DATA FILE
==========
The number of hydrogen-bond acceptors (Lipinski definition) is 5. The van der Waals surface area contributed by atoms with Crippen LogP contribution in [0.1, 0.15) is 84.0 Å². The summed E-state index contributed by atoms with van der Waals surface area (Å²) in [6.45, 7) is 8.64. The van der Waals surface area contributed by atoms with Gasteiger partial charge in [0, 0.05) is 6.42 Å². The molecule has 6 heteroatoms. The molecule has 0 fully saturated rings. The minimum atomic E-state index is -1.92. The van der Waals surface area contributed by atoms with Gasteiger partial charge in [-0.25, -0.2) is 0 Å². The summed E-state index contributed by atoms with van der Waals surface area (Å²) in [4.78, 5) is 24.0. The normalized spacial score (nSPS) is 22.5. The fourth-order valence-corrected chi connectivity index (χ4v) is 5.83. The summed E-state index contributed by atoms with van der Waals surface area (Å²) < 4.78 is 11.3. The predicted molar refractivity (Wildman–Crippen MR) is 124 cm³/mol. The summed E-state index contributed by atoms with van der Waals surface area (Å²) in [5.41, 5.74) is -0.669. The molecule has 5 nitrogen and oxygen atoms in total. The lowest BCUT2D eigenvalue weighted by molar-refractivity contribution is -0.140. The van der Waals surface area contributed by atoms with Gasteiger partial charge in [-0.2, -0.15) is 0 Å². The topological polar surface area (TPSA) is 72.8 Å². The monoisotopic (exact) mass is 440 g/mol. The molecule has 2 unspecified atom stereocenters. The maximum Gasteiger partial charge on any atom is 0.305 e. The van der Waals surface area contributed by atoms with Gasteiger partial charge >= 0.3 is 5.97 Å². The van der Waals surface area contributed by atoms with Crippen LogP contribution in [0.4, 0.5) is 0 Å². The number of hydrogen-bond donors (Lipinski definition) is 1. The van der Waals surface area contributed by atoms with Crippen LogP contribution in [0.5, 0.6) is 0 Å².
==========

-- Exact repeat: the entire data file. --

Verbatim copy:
The number of hydrogen-bond acceptors (Lipinski definition) is 5. The van der Waals surface area contributed by atoms with Crippen LogP contribution in [0.1, 0.15) is 84.0 Å². The summed E-state index contributed by atoms with van der Waals surface area (Å²) in [6.45, 7) is 8.64. The van der Waals surface area contributed by atoms with Gasteiger partial charge in [0, 0.05) is 6.42 Å². The molecule has 6 heteroatoms. The molecule has 0 fully saturated rings. The minimum atomic E-state index is -1.92. The van der Waals surface area contributed by atoms with Gasteiger partial charge in [-0.25, -0.2) is 0 Å². The summed E-state index contributed by atoms with van der Waals surface area (Å²) in [4.78, 5) is 24.0. The normalized spacial score (nSPS) is 22.5. The fourth-order valence-corrected chi connectivity index (χ4v) is 5.83. The summed E-state index contributed by atoms with van der Waals surface area (Å²) < 4.78 is 11.3. The predicted molar refractivity (Wildman–Crippen MR) is 124 cm³/mol. The summed E-state index contributed by atoms with van der Waals surface area (Å²) in [5.41, 5.74) is -0.669. The molecule has 5 nitrogen and oxygen atoms in total. The lowest BCUT2D eigenvalue weighted by molar-refractivity contribution is -0.140. The van der Waals surface area contributed by atoms with Gasteiger partial charge in [-0.2, -0.15) is 0 Å². The topological polar surface area (TPSA) is 72.8 Å². The monoisotopic (exact) mass is 440 g/mol. The molecule has 2 unspecified atom stereocenters. The maximum Gasteiger partial charge on any atom is 0.305 e. The van der Waals surface area contributed by atoms with Gasteiger partial charge >= 0.3 is 5.97 Å². The van der Waals surface area contributed by atoms with Crippen LogP contribution in [0.4, 0.5) is 0 Å². The number of hydrogen-bond donors (Lipinski definition) is 1. The van der Waals surface area contributed by atoms with Crippen LogP contribution in [0.5, 0.6) is 0 Å².